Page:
A little background information on myself before this thread is reviewed.
I am a Multimedia Technologist (Multimedia Technology Degree... the previous term is a fun way to say it). I have experience in Cameras, both stills
and motion- as well as traditional and digital. Photo manipulation (Adobe Photo shop, Coral Draw, etc.). As well as programs for media (compression,
video edit, audio, so forth).
Now, onto the subject.
Messenger has just left Venus, 50 images were compiled to show Messenger leaving Venus. It can be seen here
Notice almost 40% / nearly half way through the strip? A white dot appeared bottom right.
Being highly critical of video, and an interest in unknowns... I decided to investigate.
First thought: Video Compression error. If this is a error then all pixels should NOT be connected to the white spot. A majority would need to be
randomized away from it. Not in a square-like grid with variations within (unless the image is full of said square grids, then that can be compression
error trying to resolve lots of light). Spread out wildly around an object is indications of compression error.
The one on the RIGHT is in the upper area of that same frame, it is NOT the object of interest. It is, in fact, a compression error... so now that we
have one to compare to, lets look at the left image, which IS the object in question from that same frame.
It does NOT have that same configuration. If you zoom onto Venus, you will see similar patterns. Thus, the object was on the photo BEFORE
Second Thought: Photo error? Could possibly be said error. We have seen them before, however, if it was an error... the photo processing systems
would have caught it. The area around Venus is majority black, a white speck sticks out in both the coding/data/visual of the image. Thus, if it is,
then someone was lazy. If thats the case, we should not see any more of these.
Third Thought: Star? No, as you move away it is now gone. Another probe or Sat? Unless we have not been told... no. The object is far, but bright, a
probe might stick out that bad if in the sun light. Again, no way to tell the exact distances with just a few pixels.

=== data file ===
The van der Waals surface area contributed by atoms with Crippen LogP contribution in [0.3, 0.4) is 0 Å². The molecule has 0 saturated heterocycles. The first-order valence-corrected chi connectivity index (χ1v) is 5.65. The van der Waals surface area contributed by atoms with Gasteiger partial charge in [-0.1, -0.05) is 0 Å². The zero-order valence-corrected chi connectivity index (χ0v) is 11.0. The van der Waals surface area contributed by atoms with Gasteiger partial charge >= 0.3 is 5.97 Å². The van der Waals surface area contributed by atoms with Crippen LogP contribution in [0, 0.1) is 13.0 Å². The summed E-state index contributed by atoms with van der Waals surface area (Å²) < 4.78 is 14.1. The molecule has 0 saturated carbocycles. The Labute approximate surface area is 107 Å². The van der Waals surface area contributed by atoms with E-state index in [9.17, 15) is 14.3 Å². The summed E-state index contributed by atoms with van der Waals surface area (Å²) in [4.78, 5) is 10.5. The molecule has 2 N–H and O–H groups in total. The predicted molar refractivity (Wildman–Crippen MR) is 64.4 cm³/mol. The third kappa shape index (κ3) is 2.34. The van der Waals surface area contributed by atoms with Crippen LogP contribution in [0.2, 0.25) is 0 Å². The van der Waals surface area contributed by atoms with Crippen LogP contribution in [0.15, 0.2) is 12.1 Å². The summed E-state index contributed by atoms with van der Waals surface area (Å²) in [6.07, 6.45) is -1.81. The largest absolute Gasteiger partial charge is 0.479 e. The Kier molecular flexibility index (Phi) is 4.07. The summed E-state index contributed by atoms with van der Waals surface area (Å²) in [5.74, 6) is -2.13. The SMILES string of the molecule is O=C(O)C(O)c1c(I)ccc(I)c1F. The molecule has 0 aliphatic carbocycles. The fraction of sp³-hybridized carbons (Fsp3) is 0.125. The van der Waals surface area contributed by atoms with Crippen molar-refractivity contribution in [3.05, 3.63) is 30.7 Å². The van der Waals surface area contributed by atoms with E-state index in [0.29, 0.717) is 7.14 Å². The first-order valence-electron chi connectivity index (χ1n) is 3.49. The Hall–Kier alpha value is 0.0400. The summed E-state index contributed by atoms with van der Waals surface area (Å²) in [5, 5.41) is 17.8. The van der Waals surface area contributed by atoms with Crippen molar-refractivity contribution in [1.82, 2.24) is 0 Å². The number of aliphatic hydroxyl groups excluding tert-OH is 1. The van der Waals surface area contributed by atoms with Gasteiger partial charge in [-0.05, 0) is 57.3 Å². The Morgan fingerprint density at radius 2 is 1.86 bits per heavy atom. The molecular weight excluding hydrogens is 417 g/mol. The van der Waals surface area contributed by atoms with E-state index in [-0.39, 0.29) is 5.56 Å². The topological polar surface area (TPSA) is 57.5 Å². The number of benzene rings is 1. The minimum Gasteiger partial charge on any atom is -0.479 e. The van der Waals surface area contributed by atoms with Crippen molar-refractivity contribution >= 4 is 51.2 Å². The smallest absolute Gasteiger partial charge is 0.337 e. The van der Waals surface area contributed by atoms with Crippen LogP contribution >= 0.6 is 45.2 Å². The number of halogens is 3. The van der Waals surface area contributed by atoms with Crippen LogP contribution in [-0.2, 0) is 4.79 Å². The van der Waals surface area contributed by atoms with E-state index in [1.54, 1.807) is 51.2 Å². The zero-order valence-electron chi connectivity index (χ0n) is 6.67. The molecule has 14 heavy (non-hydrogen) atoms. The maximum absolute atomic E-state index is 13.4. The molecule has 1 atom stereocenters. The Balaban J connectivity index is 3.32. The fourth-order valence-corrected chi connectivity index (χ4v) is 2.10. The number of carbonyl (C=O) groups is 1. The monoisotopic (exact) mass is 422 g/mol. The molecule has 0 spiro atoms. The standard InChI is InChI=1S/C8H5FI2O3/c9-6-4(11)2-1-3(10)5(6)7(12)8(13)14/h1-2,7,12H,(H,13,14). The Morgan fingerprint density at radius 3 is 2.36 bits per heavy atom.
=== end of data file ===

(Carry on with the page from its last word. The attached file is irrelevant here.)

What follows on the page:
Fourth Thought: If it was indeed a UStO(Unidentified Stellar Object)... it was not a moon. Venus has no moons. If it even had a small one, we would
have to of seen it move across image. The probe is moving fast, but images were not successive in seconds, rather, more time than that. If something
was trailing it, or in orbit of Venus. It either disappeared or moved out of camera sight in the time it took between three frames (nothing, seen,
Fith: Are there others? Perhaps it was a chance. Or could it of seen other things. REMEMBER: All images have intervals of time between them, even
video. Anything that pops in and pops out does not necessarily mean it is cloaking or teleporting. It was just in the field of view at the time the
image was taken. If it was a Star, then it WOULD be in the SAME spot. If it was a moon or rock at a distance, then it WOULD be in the picture but
The next is from the same mission, same job. Stills this time.
View them Here
, last image, lower right.
ANOTHER white object seen. Lets look up close at this one too.
Seems it is like the other, however, in a totally different location. This is not compressed for video either, but rather web viewing. Different
programs (potentially, not necessarily). However, it is indeed a light reflecting object that the probe tried to resolve or fooled into resolving
This is the probe's departure footage of Earth. Notice the difference between Venus and Earth in this one. 10x more objects moving on screen. Some
are red, some are blue. One, towards the end, seems to be red, and Earth's curvature appears to block it out. Potentially corruption... however,
theres TWO versions of the video, both of them compressed separately (for date time to be on bottom of one and not other. File sizes differ as well.).
So the mathematics did change in extrapolation. Anything seen on both footage were in the original image.
First - With Date/Time
Second - Without Date and Time
I can not guarantee that any of their original images did or did not photo 'alien' UStOs. However, they did pick up something. Be it random rocks,
stars, probes, satellites, or alien craft. You can choose what you think of this, but this is just my input on what I have noticed.
[edit on 27-7-2007 by Foxe]